A young girl struggles with whether manufactured hope is as good as the real thing while she helps her family survive in a landscape marred by fallout. [19 min]
I saw her at the market every weekend, her basket full of them.
She looked close to my age and wore a brightly colored kerchief around her head to lend her wares a gypsy air. But I knew better—it was to hide the hair loss.
By the end of the day, her basket would be empty, the pouch tied to her waist heavier than when she started out. Not today though. She was absent from her spot in front of the iodine station. Then I remembered the last time I saw her. She was pale, coughed into a gray hanky when she thought no one was looking. But I was, and saw that it came away speckled with red.
I knew what I had to do.
I traced my steps back through the stalls, through the press of bodies bartering for food and supplements. My steps in time with the static-y clack-clack-clack of the Geiger counters the trade officials wielded to ensure goods were decontaminated. Not that that prevented contaminated ones from being sold. But even after the fallout, appearances still mattered.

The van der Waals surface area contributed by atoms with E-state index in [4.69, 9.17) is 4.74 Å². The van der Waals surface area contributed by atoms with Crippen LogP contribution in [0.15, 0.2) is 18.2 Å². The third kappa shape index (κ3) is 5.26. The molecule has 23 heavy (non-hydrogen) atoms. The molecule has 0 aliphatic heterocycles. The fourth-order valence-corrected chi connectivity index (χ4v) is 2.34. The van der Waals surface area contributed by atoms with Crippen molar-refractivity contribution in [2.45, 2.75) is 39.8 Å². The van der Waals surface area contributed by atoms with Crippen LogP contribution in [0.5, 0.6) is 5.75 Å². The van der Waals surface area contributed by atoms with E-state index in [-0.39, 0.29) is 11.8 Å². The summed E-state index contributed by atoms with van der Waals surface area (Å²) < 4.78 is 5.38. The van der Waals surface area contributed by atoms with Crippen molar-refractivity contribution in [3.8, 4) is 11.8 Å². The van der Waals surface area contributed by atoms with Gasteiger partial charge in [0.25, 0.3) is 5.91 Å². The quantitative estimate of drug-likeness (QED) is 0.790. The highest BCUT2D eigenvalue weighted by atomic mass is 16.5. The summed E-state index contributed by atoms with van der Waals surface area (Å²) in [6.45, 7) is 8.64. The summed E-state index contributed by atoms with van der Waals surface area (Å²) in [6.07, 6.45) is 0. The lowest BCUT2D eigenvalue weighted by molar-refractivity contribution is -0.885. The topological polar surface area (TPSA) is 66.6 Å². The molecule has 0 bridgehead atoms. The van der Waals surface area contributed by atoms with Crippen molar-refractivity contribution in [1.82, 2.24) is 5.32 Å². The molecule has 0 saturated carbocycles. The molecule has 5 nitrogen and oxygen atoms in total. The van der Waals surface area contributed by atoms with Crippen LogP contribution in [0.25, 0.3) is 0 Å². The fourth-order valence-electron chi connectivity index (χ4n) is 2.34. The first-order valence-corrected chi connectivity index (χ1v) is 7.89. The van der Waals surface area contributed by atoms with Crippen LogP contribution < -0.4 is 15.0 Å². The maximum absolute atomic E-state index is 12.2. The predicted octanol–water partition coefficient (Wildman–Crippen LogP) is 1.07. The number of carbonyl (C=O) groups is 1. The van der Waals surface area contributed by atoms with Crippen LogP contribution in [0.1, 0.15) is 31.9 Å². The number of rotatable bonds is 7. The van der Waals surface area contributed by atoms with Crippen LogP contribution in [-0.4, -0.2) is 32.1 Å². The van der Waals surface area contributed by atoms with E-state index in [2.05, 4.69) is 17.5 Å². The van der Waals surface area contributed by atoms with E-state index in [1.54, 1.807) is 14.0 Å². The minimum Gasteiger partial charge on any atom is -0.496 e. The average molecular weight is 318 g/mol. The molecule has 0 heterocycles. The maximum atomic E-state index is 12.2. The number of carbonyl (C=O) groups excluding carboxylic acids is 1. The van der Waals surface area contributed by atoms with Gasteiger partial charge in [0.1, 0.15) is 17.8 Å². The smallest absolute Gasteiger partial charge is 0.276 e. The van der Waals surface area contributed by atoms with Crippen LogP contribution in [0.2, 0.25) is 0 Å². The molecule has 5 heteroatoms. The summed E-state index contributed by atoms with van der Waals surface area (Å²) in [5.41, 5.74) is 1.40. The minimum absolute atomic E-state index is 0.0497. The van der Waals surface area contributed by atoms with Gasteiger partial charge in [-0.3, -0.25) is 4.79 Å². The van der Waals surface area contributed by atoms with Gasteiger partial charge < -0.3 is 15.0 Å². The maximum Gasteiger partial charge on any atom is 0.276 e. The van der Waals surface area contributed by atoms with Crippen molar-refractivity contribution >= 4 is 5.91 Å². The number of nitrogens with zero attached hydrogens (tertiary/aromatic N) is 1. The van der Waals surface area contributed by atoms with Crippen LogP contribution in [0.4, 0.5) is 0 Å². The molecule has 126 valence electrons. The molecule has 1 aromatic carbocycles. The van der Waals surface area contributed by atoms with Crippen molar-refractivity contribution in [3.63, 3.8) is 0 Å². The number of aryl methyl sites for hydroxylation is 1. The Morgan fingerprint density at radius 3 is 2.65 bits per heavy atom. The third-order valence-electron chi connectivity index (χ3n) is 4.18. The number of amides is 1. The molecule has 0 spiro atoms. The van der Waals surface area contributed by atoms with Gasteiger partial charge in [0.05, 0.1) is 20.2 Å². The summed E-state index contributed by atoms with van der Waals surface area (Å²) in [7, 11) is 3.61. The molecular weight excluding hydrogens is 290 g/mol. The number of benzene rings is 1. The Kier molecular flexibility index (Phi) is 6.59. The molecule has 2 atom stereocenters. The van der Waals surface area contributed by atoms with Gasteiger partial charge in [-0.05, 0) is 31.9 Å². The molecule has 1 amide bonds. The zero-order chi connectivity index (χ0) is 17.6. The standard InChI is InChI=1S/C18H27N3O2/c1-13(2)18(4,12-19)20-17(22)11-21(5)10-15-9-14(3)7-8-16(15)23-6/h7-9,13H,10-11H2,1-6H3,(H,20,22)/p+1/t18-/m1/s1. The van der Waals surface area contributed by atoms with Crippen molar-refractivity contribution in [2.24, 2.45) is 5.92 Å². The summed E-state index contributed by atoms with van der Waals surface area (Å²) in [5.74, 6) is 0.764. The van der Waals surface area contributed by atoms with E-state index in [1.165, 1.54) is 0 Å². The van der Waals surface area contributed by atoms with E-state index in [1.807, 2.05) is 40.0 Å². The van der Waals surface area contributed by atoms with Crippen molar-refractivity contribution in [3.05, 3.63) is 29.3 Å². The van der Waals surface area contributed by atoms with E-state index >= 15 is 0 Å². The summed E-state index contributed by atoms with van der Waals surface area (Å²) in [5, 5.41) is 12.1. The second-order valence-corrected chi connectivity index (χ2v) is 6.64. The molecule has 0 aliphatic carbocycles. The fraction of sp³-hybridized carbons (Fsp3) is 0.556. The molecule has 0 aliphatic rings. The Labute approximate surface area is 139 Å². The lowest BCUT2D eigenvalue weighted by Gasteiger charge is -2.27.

Elian grinned at me from behind his parents’ counter. They sold candy. Elian never told me how his family got a hold of the sugar, but there was always a crush of people, mostly children, in front of their stall, their hands and noses pressed against the plastic that separated them from the gumdrops, taffies, and truffles. He would sometimes sneak me a piece or two, and watch my face as I enjoyed each morsel. Sometimes I wished he wouldn’t—it made the supplements harder to bear during the week.
As I passed by, I gave Elian a quick wave, but didn’t stop. Not this time.
Dad was waiting for me at the exit to the cramped warehouse, still teeming with activity even though the sun had lost its fight with the toxic clouds for the day.
“Any jobs?” he asked me as soon as I reached his side.
I shook my head. No one had need of a handyman. Or, if they did, they would do without Dad’s skills for now. Winter was coming, and with it a new chill on the wind.
I pulled up the collar of my jacket as we started the long walk home. At least it wasn’t raining, not like last weekend. The drops burned whenever they found skin.